Whether we like it or not, we are living in interesting times. Very interesting times. But then, we have always lived in interesting times, and always will….
…. Black Monday in 1987 was an interesting time. The Asian Financial Crisis of 1997 was a very interesting time.
The bursting of the dot.com bubble was another interesting time. And how can we forget the Great Financial Crisis of 2008. That was an unbelievably interesting time.
Fortune favours the brave
By the way, “May you live in interesting times” is not a Chinese proverb, even though some people might think it is. The closest it has ever come to China is probably a scribbling that someone found in a fortune cookie….
…. If so, then the terrible jokes that we find in Christmas crackers should be included in some of the UK political parties’ manifestos for the country’s upcoming general election. They can’t be any less groan-worthy.
I will reveal my worst Christmas-cracker joke at the end of this article. But for now, let me tell you why I think we are living in interesting times….
…. if you haven’t already noticed, interest rates have been falling faster than Donald Trump’s approval ratings. Some central banks have even cut interest rates to below zero.
But here’s the thing: interest rates can be an important reference point for investors. Buy-to-let landlords like to compare rental yields with bank interest rates. Stock-market investor will often compare dividend yields and earnings yields with bond yields.
So, let’s consider dividend yields, which is the ratio of dividends to share prices. What does a share price need to be for a given dividend payment for the yield to be zero? The answer is infinity….
…. now wash, rinse and repeat for the earnings yield. The answer is also infinity.
In other words, share prices could go to infinity and beyond if interest rates stay at these absurdly low levels. Or put another way, a stock market melt-up is not out of the question.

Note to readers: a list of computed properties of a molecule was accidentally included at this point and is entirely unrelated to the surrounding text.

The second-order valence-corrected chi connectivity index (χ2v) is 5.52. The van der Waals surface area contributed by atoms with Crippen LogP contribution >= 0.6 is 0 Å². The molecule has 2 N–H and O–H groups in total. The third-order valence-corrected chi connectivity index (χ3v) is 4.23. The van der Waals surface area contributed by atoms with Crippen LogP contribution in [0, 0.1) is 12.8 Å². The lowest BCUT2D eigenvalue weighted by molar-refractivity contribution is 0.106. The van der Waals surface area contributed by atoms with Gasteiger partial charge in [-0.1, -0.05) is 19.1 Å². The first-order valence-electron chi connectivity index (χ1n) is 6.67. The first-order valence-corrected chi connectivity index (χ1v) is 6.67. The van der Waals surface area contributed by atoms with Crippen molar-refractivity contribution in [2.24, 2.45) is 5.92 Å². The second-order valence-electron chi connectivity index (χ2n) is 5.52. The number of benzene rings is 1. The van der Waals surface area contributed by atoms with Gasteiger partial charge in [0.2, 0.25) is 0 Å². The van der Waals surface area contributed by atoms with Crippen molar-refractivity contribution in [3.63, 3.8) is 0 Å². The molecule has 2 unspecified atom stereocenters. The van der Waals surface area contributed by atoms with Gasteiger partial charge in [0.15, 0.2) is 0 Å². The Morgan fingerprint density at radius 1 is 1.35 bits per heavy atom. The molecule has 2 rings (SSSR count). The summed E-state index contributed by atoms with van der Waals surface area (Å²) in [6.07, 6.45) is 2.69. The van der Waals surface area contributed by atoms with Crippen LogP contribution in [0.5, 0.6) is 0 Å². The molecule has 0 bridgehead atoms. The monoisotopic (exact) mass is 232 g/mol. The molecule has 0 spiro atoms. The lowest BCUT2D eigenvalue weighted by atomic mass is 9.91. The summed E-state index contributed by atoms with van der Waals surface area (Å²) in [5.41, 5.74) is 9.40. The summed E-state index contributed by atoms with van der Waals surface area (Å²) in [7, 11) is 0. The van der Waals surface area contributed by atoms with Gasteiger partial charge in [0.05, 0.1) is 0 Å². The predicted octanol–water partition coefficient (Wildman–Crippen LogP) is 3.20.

But we need to be careful.
Bond yields are now about as useful as a broken compass for a reference point on valuations. Consequently, we could, instead, look at historic price-to-earnings ratios, price-to-cash flow or price-to-book ratios to provide a sensible estimate for value.
Warren Buffett once said that a man who tries to carry a cat home by its tail will learn a lesson that can be learned no other way. We don’t want to be that man. So, don’t follow the crowd. Don’t buy overpriced stocks.
And now for my favourite Christmas cracker joke of all time: Who hides in a bakery at Christmas?
And the answer is: a mince spy. Ta-dah! Until next time….
None of the information in this article can be constituted as financial, investment, or other professional advice. It is only intended to provide education. Speak with a professional before making important decisions about your money, your professional life, or even your personal life. Disclosure: David Kuo does not own shares in any of the companies mentioned.